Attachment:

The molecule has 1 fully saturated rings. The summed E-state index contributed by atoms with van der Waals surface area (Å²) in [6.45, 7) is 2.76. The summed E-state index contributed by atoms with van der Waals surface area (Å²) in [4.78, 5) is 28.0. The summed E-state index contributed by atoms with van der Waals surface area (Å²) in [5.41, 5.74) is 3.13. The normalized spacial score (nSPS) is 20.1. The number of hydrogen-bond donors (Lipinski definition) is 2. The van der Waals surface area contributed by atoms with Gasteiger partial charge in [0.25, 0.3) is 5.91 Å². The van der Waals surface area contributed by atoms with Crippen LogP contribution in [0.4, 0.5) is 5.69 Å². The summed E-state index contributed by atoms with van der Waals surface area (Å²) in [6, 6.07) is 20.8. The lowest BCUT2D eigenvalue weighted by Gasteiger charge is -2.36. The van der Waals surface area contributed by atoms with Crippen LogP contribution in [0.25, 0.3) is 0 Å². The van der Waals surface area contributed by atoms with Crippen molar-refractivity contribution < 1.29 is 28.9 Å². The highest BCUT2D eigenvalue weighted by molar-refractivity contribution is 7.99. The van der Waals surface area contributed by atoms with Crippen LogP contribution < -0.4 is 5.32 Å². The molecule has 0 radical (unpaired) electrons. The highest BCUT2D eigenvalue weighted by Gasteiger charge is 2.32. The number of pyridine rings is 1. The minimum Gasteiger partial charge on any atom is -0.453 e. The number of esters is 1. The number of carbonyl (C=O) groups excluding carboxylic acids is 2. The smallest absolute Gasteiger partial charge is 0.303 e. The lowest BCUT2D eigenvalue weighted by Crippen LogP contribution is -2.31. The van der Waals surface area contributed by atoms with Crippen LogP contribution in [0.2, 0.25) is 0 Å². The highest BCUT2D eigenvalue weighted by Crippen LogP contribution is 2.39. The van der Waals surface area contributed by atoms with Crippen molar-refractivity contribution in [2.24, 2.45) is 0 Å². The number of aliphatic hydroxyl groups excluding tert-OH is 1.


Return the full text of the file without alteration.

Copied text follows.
The molecule has 1 fully saturated rings. The summed E-state index contributed by atoms with van der Waals surface area (Å²) in [6.45, 7) is 2.76. The summed E-state index contributed by atoms with van der Waals surface area (Å²) in [4.78, 5) is 28.0. The summed E-state index contributed by atoms with van der Waals surface area (Å²) in [5.41, 5.74) is 3.13. The normalized spacial score (nSPS) is 20.1. The number of hydrogen-bond donors (Lipinski definition) is 2. The van der Waals surface area contributed by atoms with Gasteiger partial charge in [0.25, 0.3) is 5.91 Å². The van der Waals surface area contributed by atoms with Crippen LogP contribution in [0.4, 0.5) is 5.69 Å². The summed E-state index contributed by atoms with van der Waals surface area (Å²) in [6, 6.07) is 20.8. The lowest BCUT2D eigenvalue weighted by Gasteiger charge is -2.36. The van der Waals surface area contributed by atoms with Crippen LogP contribution in [0.25, 0.3) is 0 Å². The van der Waals surface area contributed by atoms with Crippen molar-refractivity contribution < 1.29 is 28.9 Å². The highest BCUT2D eigenvalue weighted by molar-refractivity contribution is 7.99. The van der Waals surface area contributed by atoms with Crippen LogP contribution < -0.4 is 5.32 Å². The molecule has 0 radical (unpaired) electrons. The highest BCUT2D eigenvalue weighted by Gasteiger charge is 2.32. The number of pyridine rings is 1. The minimum Gasteiger partial charge on any atom is -0.453 e. The number of esters is 1. The number of carbonyl (C=O) groups excluding carboxylic acids is 2. The smallest absolute Gasteiger partial charge is 0.303 e. The lowest BCUT2D eigenvalue weighted by Crippen LogP contribution is -2.31. The van der Waals surface area contributed by atoms with Crippen LogP contribution in [0.2, 0.25) is 0 Å². The highest BCUT2D eigenvalue weighted by Crippen LogP contribution is 2.39. The van der Waals surface area contributed by atoms with Crippen molar-refractivity contribution in [2.24, 2.45) is 0 Å². The number of aliphatic hydroxyl groups excluding tert-OH is 1.